In this article I describe the process of writing of a simple cross-platform HTTP proxy. Please, note that this code isn't production-ready - it was used as simple demonstration on how it could be implemented, and contains obvious bugs.

What we need

To develop this example (source code) I used Boost version 1.35. To build example, you can use cmake (but you can also build sources manually). To configure and build you need to run following commands (on Unix-like OSes)1:

> cmake .
> make

and after compilation you'll get proxy-asio-async executable, that you can run from command line. This program accepts only one argument — number of threads, that will perform request processing (by default, this value is equal 2). Port number on which requests will be accepted is hardcoded in source code and equal to 100012.


As in previous examples, our program consists from three parts:

The data processing is performed in asynchronous mode, and to distribute load between processors, we can use several independent asio services, that perform dispatching of calls (asio::io_service).

Note: Most hard part of the development of asynchronous code is proper design of data flow. I usually draw a state diagram and then transform each state to a separate function. Presence of such a diagram is very helpful for understanding of code by other developers.


The main function is pretty simple, so we'll not analyze it — you can just look to its source code and understand, what it does (all common definitions are in file common.h.

Implementation of server (the server class — proxy-server.hpp & proxy-server.cpp) also not so much different from previous examples — changes were made only for method, that is used to select a service that will implement dispatching. In our example new service is selected from circular list of services, that allow us to get some load balancing for requests.

All data processing logic is implemented in connection class (proxy-conn.hpp & proxy-conn.cpp. I want to say, that parsing of headers was done without any optimization3.

Data processing is started from call to start function from server class, that accepts connection and creates a new object of connection class. This function initiates asynchronous reading of request headers from the browser.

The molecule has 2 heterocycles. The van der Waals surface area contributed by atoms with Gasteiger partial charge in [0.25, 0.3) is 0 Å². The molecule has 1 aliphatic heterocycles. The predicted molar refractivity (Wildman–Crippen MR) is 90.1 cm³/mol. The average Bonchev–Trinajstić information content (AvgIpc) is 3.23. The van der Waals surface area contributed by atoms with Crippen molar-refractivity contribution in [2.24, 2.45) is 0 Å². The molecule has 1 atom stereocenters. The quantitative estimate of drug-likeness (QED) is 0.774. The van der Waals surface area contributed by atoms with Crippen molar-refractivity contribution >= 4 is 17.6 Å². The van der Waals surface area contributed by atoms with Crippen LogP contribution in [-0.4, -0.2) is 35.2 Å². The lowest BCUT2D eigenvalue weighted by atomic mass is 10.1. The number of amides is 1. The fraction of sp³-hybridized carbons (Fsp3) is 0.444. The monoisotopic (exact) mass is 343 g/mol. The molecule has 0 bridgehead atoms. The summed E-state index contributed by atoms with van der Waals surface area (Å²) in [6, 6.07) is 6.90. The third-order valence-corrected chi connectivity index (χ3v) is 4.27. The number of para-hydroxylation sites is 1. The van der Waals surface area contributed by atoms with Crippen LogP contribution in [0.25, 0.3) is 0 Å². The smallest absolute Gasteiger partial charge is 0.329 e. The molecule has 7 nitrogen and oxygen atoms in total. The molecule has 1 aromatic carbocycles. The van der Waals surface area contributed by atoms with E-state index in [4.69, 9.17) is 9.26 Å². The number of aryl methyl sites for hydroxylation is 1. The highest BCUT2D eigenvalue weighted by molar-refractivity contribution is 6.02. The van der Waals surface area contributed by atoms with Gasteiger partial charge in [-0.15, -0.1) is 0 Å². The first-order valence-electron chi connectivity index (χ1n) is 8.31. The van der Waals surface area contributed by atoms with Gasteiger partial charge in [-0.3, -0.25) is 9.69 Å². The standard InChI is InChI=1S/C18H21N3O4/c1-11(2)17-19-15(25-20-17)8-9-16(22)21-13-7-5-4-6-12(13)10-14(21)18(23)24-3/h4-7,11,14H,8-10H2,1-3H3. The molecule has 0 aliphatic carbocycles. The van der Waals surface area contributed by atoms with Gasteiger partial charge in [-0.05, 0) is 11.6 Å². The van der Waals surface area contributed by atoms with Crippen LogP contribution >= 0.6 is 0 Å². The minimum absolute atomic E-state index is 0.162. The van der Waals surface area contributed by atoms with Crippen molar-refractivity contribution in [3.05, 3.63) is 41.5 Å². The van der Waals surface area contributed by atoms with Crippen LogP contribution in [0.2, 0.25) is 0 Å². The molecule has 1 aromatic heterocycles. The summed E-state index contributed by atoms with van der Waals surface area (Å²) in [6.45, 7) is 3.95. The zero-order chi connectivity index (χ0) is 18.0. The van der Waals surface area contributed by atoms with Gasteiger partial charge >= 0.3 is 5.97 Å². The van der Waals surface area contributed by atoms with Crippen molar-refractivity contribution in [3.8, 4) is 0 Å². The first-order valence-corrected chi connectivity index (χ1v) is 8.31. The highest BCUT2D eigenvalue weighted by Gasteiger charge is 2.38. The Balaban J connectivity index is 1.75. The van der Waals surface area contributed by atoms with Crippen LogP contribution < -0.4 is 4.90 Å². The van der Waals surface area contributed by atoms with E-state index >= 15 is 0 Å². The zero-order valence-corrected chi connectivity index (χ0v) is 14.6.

Reading of request headers is performed in the handle_browser_read_headers function, that is called when we get some part of data from the browser. I need to mention, that if we get incomplete headers (there is no empty string (\r\n\r\n)), then this function initiates new reading of headers, trying to get them all.

After we get all headers, this function parses them and extracts version of HTTP protocol, used method and address of web-server (some of these data will be required to detect persistent connections).

After parsing of headers, this function calls start_connect, that parses address of web-server, and if we don't have opened connection to this server, then it initiates process of name resolution. If we have opened connection, then we simply start data transfer with start_write_to_server function.

The handle_resolve function is called after name resolution, and if we get address of server, then it initiates the process of connection establishing. Result of this process is handled by handle_connect function, that initiates the process of data transfer to the server with start_write_to_server function, that forms correct headers, and pass these data to the server.

After transferring data to server, in function handle_server_write we initiate reading of response (only headers first) from server. Processing of headers is handled by handle_server_read_headers function, that is similar to the handle_browser_read_headers, but it also tries to understand — should we close connection after data transfer, or not. After processing of headers, this function initiates the process of sending data to the browser.

After sending of headers, we create a loop, that transfer body of response from server to browser. In this loop we use two functions — handle_server_read_body and handle_browser_write, each of them calls another function until we don't finish reading of data from server (either number of bytes, specified in headers) or don't get end of file.

If we'll get end of file, then we'll pass rest of data to the browser and close connection. Or if we use persistent connection, then we'll pass control to the start function that initiates reading of new headers from the browser.

That's all. As I already mentioned above, main problem — building of right data flow sequence.

1. If cmake can't find required libraries, you can specify their location with two <em>cmake's variables — CMAKE_INCLUDE_PATH и CMAKE_LIBRARY_PATH, by running cmake following way:

> cmake . -DCMAKE_INCLUDE_PATH=~/exp/include -DCMAKE_LIBRARY_PATH=~/exp/lib

2. I could also implement code, that allow to specify port number in command line, but I was lazy, as this example was just a prototype to check some of my ideas.

3. There is also cpp-netlib project, that has (development in progress) parsers for basic protocols — HTTP, SMTP и т.п.

Last change: 25.09.2021 14:21

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